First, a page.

Case Studies

The Birth of GNP

It wasn’t until the Great Depression that the accounting system known as GNP was developed. When the bottom dropped out of the stock market in 1929, precipitating the Great Depression, Congress was at a loss to know how much it was really costing the American economy.

A report, National Income 1919 to 1932 was put together by a team from the Department of Commerce in response to a Congressional Demand for more information. The man called in to direct the official government study was Simon Kuznets.

One of Kuznets basic concepts was to limit measurement to the marketplace. In order to avoid inaccuracies due to counting the same money several times, Kuznets decided to use only final sales. Also, he excluded housework (cooking, cleaning, childcare) because it was too hard to measure and because of the work it represented. Illegal activities were also excluded because he considered them a disservice. He only wanted to measure the goods in society. And goods and services that are exchanged or bartered are also not included because they cannot be measured. So, money had to be paid for the product or service to be included.

On January 4, 1934, the completed report was sent to the Senate and the nation had its most comprehensive measure: one that brought home that the National income had fallen more than $40 billion since 1929. This concept, would be renamed the Gross National Product and when it was adjusted for inflation, REAL GNP would give an accurate measure of growth in the volume of the economy’s production.

Simon Kuznets was honored with the Nobel Prize for his work on national income and economic growth. The GNP is the ultimate benchmark that measures the expansion and contraction of our economy.

Comment & Analysis by Richard Gill Analyst Richard Gill describes economic transactions by means of what economists call the circular flow. Business produce goods and services – GNP – and sell them to consumers (called households). The same households sell their services – their labor or example – to businesses that use these services to create goods and other services. The businesses pay the households for this labor, thus creating a flow of money income to the households. The households use this income to buy

How GNP Helped Win WWII

The measurements of GNP were important tools in President Franklin D. Roosevelt’s decision to help the Allies and enter WWII. It helped him answer the critical question: how much could the economy produce and how fast and how many goods would be left over for civilian consumption.

The GNP provided data about how much of the American resources could be diverted to the war effort without jeopardizing the basic supply of food, clothing, housing, and transportation. This information also assisted in determining realistic production goals, goals such as how many planes, tanks, anti-aircraft guns could be produced.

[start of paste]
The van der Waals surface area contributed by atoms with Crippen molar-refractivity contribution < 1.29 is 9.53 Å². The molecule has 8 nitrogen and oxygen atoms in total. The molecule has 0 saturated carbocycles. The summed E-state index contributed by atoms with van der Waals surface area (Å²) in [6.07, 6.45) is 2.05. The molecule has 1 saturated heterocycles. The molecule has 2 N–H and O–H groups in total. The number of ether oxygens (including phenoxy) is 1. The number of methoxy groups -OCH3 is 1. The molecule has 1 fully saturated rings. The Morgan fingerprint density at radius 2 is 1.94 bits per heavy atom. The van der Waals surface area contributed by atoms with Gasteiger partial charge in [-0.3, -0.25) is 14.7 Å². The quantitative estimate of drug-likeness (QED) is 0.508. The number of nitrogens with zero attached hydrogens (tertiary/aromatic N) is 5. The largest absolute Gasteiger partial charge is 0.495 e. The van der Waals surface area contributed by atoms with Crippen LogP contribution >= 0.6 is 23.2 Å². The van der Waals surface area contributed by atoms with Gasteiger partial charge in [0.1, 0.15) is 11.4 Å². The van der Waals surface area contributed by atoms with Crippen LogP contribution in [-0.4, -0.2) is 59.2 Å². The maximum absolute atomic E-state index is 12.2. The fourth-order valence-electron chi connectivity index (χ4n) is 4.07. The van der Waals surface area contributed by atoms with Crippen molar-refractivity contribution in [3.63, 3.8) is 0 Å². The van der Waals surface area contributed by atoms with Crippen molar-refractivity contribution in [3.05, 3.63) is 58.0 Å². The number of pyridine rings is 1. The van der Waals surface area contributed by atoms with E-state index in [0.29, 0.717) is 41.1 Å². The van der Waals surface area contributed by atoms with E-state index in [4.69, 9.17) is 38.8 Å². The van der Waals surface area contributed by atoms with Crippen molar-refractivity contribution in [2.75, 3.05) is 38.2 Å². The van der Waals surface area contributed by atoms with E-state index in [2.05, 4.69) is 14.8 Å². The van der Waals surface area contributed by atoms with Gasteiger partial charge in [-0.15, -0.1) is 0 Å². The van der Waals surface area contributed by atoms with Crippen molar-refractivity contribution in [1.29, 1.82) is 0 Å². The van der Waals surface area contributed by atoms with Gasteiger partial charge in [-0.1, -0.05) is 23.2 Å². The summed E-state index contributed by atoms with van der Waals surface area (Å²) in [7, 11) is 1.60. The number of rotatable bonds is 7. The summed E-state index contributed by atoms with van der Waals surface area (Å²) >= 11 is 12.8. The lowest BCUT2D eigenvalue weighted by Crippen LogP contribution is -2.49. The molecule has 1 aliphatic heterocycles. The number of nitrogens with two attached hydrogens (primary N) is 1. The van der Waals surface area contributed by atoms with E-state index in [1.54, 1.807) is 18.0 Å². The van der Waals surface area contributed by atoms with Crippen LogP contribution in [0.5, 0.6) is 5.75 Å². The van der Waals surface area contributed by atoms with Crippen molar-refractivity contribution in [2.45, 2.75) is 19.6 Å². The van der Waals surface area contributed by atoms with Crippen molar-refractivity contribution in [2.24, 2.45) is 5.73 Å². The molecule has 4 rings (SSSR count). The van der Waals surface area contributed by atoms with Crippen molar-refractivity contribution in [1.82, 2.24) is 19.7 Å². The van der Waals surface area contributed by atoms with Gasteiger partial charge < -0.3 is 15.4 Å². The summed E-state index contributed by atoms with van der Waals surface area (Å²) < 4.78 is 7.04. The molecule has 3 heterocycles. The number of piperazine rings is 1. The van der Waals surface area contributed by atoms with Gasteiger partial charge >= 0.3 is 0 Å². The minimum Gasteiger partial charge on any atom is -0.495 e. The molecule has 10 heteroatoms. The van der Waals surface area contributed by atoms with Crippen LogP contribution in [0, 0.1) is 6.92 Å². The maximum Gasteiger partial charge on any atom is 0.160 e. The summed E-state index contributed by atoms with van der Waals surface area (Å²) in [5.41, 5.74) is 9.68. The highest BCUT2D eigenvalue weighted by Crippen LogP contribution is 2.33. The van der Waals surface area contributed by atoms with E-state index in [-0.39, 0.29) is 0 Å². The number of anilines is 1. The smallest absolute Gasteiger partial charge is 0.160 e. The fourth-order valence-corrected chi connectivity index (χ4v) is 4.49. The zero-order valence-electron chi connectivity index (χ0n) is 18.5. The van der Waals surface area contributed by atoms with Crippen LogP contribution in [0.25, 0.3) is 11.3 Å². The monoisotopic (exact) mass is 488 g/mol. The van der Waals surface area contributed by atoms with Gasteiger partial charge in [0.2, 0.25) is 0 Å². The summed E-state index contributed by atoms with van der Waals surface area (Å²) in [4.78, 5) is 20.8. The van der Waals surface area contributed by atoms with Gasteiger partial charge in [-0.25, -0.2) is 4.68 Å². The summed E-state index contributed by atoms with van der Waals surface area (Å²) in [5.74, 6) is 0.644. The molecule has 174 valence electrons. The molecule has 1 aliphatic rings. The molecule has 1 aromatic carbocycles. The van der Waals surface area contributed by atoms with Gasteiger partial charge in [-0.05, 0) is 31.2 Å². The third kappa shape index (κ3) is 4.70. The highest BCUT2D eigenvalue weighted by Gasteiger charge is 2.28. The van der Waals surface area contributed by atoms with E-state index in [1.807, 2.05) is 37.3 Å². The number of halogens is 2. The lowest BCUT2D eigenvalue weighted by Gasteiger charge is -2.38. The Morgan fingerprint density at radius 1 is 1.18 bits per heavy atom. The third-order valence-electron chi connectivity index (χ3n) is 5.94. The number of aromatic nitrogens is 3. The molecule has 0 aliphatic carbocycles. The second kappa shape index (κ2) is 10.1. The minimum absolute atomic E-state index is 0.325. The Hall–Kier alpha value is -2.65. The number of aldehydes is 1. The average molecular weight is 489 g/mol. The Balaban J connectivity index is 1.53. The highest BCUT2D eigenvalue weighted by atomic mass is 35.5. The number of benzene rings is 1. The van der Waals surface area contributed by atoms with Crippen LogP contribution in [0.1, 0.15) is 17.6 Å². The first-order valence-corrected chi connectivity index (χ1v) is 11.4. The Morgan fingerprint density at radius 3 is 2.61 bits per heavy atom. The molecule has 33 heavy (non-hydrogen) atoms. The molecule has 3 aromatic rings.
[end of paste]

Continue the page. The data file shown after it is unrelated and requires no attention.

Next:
Comment & Analysis by Richard Gill Richard Gill directs attention toward looking at the circular flow. Production would normally flow from businesses to households who would pay for these goods with their money incomes generated by that production. Now the government steps in. At one point, we were using half our GNP for war production. And suddenly we faced a problem. Consumers still have big incomes, but they have a smaller trickle of consumer goods coming to them.

Without knowing the size of our REAL GNP, it would have been virtually impossible to judge how much war production was possible.

GNP and Pollution

In the years following WWII, the US economy was the envy of the world. Americans worked and consumed at record levels.

From 1950 to 1970, American bought 141 new cars and added thousand of miles of new roads and the GNP tripled to $977 billion.

But by the end of the 1960’s the hidden costs of growth started appearing. Automobiles were dumping 230 thousand tons of carbon monoxide a day into the air. Drilling for oil created spills which fouled beaches. Pesticides threatened wildlife.

The GNP does not take into account the cost of pollution. If we dirty the atmosphere, pollute the air, and that makes people sick, it can cause the GNP to decrease. GNP is based primarily a production measure. It doesn’t address the issue what’s better for society: increased production or a cleaner environment.

Comment & Analysis by Richard Gill Economists when they measure GNP and its growth over time, tend to concentrate on goods and services that have market prices, numbers that can be added up, subtracted, multiplied, divided and so on.

The more intangible benefits and costs of growth, however much they affect our economic welfare, are much harder to assess. This is because there are personal evaluations of the desirability or undesirability of economic growth.

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